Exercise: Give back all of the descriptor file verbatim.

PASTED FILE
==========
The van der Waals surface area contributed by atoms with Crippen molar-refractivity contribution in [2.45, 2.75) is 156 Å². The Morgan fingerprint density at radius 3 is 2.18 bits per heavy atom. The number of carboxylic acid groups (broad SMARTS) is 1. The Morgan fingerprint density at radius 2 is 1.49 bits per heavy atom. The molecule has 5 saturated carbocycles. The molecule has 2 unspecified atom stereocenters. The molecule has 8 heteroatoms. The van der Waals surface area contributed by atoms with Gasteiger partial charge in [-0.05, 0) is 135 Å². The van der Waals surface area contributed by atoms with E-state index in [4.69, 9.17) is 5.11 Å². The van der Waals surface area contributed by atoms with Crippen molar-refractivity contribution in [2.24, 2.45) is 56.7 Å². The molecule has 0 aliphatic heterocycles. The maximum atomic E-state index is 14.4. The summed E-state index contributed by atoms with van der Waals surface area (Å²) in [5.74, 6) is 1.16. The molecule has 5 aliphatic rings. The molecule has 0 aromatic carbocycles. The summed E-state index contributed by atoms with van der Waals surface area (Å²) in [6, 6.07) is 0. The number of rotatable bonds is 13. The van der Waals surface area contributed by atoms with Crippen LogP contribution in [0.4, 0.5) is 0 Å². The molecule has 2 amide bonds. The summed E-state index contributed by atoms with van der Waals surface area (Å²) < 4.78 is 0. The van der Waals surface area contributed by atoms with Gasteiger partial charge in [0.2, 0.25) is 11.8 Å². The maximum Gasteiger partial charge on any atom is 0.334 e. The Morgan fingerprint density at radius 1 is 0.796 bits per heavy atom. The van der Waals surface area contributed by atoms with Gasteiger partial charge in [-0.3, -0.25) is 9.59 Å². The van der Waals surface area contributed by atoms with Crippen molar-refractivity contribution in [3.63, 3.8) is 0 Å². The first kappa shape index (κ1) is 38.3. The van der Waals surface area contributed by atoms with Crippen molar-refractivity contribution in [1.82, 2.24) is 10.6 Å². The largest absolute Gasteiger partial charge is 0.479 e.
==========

The van der Waals surface area contributed by atoms with Crippen molar-refractivity contribution in [2.45, 2.75) is 156 Å². The Morgan fingerprint density at radius 3 is 2.18 bits per heavy atom. The number of carboxylic acid groups (broad SMARTS) is 1. The Morgan fingerprint density at radius 2 is 1.49 bits per heavy atom. The molecule has 5 saturated carbocycles. The molecule has 2 unspecified atom stereocenters. The molecule has 8 heteroatoms. The van der Waals surface area contributed by atoms with Gasteiger partial charge in [-0.05, 0) is 135 Å². The van der Waals surface area contributed by atoms with E-state index in [4.69, 9.17) is 5.11 Å². The van der Waals surface area contributed by atoms with Crippen molar-refractivity contribution in [2.24, 2.45) is 56.7 Å². The molecule has 0 aliphatic heterocycles. The maximum atomic E-state index is 14.4. The summed E-state index contributed by atoms with van der Waals surface area (Å²) in [5.74, 6) is 1.16. The molecule has 5 aliphatic rings. The molecule has 0 aromatic carbocycles. The summed E-state index contributed by atoms with van der Waals surface area (Å²) in [6, 6.07) is 0. The number of rotatable bonds is 13. The van der Waals surface area contributed by atoms with Crippen LogP contribution in [0.4, 0.5) is 0 Å². The molecule has 2 amide bonds. The summed E-state index contributed by atoms with van der Waals surface area (Å²) < 4.78 is 0. The van der Waals surface area contributed by atoms with Gasteiger partial charge in [0.2, 0.25) is 11.8 Å². The maximum Gasteiger partial charge on any atom is 0.334 e. The Morgan fingerprint density at radius 1 is 0.796 bits per heavy atom. The van der Waals surface area contributed by atoms with Gasteiger partial charge in [-0.3, -0.25) is 9.59 Å². The van der Waals surface area contributed by atoms with Crippen molar-refractivity contribution in [3.63, 3.8) is 0 Å². The first kappa shape index (κ1) is 38.3. The van der Waals surface area contributed by atoms with Crippen molar-refractivity contribution in [1.82, 2.24) is 10.6 Å². The largest absolute Gasteiger partial charge is 0.479 e.